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Subdued GOP Resumes Lead With Eye to Past

By Dan Balz
Washington Post Staff Writer
Wednesday, January 8, 1997; Page A09

For a party that retained control of Capitol Hill for the first time in seven decades, the Republicans opened the 105th Congress yesterday with far more questions about themselves than answers.

The headiness and self-confidence that marked the opening of the legislative session two years ago were gone, victims of the fallout over last year's government shutdown, the defeat of Robert J. Dole at the hands of President Clinton and the controversy over the ethical problems of House Speaker Newt Gingrich (R-Ga.).

In marked contrast to 1995, the Republicans begin the new year with far less consensus on their agenda, more open divisions among their factions and with leaders — both in Washington and the states — either tarnished, untested or little known on the national stage.

"We have lots of ideas, we've turned the government around, but as a party we're profoundly unready to be a governing party," said former Tennessee governor Lamar Alexander, who unsuccessfully sought the GOP presidential nomination last year. "The voters understood that and wouldn't turn the [whole] government over to us."

The Republicans of the 104th Congress arrived with a sense of mission and the zeal of missionaries.

"They came to town in January 1995 sweeping all before them, the conquering heroes with justified sense of satisfaction that they could truly change America," said Sen. John McCain (R-Ariz.). "Now in 1997, speaking of the House, they came back, barely keeping their majority and with a wounded leader. I don't know of a greater example of how things can change in this town."

Republicans in both chambers are more tentative about the future, wrestling with how to balance a desire to force Clinton to take the lead on potentially difficult issues such as balancing the budget or reforming Medicare and their eagerness to reassert themselves as the party leading a dramatic reversal in the role of government.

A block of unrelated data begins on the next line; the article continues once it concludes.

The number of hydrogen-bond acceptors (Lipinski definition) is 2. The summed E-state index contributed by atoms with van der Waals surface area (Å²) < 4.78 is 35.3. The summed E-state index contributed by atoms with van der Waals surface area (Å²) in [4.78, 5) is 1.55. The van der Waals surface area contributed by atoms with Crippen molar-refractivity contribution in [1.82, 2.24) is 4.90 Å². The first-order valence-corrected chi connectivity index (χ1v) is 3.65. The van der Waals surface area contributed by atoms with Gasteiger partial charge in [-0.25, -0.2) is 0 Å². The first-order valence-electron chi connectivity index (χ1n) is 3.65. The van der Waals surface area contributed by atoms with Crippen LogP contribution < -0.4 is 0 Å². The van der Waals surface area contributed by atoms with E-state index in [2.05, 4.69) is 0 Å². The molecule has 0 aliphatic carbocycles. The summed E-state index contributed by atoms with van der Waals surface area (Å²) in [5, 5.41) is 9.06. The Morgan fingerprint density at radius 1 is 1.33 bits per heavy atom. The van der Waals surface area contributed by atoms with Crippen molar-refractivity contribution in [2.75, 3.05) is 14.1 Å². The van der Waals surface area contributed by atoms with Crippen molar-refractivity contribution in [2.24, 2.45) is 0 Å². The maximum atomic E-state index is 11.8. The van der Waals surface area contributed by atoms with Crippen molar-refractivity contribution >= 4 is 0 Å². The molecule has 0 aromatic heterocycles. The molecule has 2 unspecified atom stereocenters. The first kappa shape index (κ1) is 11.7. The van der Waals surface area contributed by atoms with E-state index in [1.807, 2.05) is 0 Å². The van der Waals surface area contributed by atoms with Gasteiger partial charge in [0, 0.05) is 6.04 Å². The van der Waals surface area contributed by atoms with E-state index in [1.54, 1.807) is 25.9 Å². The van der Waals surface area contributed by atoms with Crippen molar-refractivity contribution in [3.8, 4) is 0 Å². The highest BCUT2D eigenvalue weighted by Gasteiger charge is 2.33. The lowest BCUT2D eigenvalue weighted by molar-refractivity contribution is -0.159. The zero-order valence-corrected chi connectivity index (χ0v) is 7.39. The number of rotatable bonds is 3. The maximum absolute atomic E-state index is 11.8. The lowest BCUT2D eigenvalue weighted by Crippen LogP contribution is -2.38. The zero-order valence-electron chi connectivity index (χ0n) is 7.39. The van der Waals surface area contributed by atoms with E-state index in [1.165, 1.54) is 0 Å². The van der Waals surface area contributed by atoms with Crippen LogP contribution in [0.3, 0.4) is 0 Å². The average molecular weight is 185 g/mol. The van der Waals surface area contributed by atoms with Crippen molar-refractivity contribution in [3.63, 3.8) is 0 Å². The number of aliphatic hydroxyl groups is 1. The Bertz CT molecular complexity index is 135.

Steve Moore of the Cato Institute said that "the big question about this Congress is, are they just being strategic, did they learn from the mistakes they made in the 104th Congress, or have they really recoiled from their whole agenda?"

Clinton has successfully coopted Republican themes and issues, neutralizing advantages the party once had on such issues as crime and welfare reform. Some Republican and Democratic strategists say the Gingrich controversy now may cost the GOP their claim as the reform or "good government" party.

"I think that's what we've seen the last 60 days on this issue," said Steve Lombardo, a Republican pollster.

Clinton promised the most ethical administration in history, only to find himself mired in one scandal after another. Democratic pollster Geoff Garin agreed that "nobody has the high ground any longer" but said "that's something the Republicans made a deliberate decision to concede" with yesterday's vote.

Some Republicans see little lasting damage from past mistakes or the turmoil over Gingrich's ethics — particularly those in the Senate.